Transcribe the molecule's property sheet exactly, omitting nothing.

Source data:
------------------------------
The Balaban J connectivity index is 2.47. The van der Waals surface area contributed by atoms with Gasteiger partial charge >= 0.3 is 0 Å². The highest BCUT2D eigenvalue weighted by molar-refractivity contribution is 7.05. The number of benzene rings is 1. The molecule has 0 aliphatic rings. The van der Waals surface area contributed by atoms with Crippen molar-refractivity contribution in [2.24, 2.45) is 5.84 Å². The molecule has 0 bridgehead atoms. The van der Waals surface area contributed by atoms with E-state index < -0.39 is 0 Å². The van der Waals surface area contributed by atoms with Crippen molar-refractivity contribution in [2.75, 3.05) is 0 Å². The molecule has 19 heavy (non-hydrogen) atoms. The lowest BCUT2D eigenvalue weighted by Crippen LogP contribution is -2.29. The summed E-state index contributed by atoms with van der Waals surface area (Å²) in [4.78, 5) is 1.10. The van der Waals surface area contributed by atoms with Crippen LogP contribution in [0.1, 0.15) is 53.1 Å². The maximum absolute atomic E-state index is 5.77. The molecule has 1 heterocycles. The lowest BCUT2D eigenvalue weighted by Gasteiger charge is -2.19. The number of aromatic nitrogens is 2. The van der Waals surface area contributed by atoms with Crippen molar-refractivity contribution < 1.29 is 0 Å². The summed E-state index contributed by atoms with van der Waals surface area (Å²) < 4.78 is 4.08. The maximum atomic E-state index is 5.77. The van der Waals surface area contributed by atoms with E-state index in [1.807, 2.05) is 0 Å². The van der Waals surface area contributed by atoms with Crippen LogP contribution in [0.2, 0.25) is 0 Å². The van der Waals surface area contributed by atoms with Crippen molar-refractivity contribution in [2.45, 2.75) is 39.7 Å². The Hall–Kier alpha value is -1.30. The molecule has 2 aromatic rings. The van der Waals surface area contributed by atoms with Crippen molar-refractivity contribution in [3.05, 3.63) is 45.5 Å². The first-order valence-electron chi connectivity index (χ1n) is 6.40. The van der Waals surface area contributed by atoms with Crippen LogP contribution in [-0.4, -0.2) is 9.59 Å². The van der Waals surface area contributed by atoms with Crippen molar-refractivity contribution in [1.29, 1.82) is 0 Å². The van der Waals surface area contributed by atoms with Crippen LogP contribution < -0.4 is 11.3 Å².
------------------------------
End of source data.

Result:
The Balaban J connectivity index is 2.47. The van der Waals surface area contributed by atoms with Gasteiger partial charge >= 0.3 is 0 Å². The highest BCUT2D eigenvalue weighted by molar-refractivity contribution is 7.05. The number of benzene rings is 1. The molecule has 0 aliphatic rings. The van der Waals surface area contributed by atoms with Crippen molar-refractivity contribution in [2.24, 2.45) is 5.84 Å². The molecule has 0 bridgehead atoms. The van der Waals surface area contributed by atoms with E-state index < -0.39 is 0 Å². The van der Waals surface area contributed by atoms with Crippen molar-refractivity contribution in [2.75, 3.05) is 0 Å². The molecule has 19 heavy (non-hydrogen) atoms. The lowest BCUT2D eigenvalue weighted by Crippen LogP contribution is -2.29. The summed E-state index contributed by atoms with van der Waals surface area (Å²) in [4.78, 5) is 1.10. The van der Waals surface area contributed by atoms with Crippen LogP contribution in [0.1, 0.15) is 53.1 Å². The maximum absolute atomic E-state index is 5.77. The molecule has 1 heterocycles. The lowest BCUT2D eigenvalue weighted by Gasteiger charge is -2.19. The number of aromatic nitrogens is 2. The van der Waals surface area contributed by atoms with Crippen molar-refractivity contribution < 1.29 is 0 Å². The summed E-state index contributed by atoms with van der Waals surface area (Å²) < 4.78 is 4.08. The maximum atomic E-state index is 5.77. The van der Waals surface area contributed by atoms with E-state index in [1.807, 2.05) is 0 Å². The van der Waals surface area contributed by atoms with Crippen LogP contribution in [0.2, 0.25) is 0 Å². The van der Waals surface area contributed by atoms with Crippen molar-refractivity contribution in [2.45, 2.75) is 39.7 Å². The Hall–Kier alpha value is -1.30. The molecule has 2 aromatic rings. The van der Waals surface area contributed by atoms with Crippen molar-refractivity contribution in [3.05, 3.63) is 45.5 Å². The first-order valence-electron chi connectivity index (χ1n) is 6.40. The van der Waals surface area contributed by atoms with Crippen LogP contribution in [-0.4, -0.2) is 9.59 Å². The van der Waals surface area contributed by atoms with Crippen molar-refractivity contribution in [1.29, 1.82) is 0 Å². The van der Waals surface area contributed by atoms with Crippen LogP contribution < -0.4 is 11.3 Å².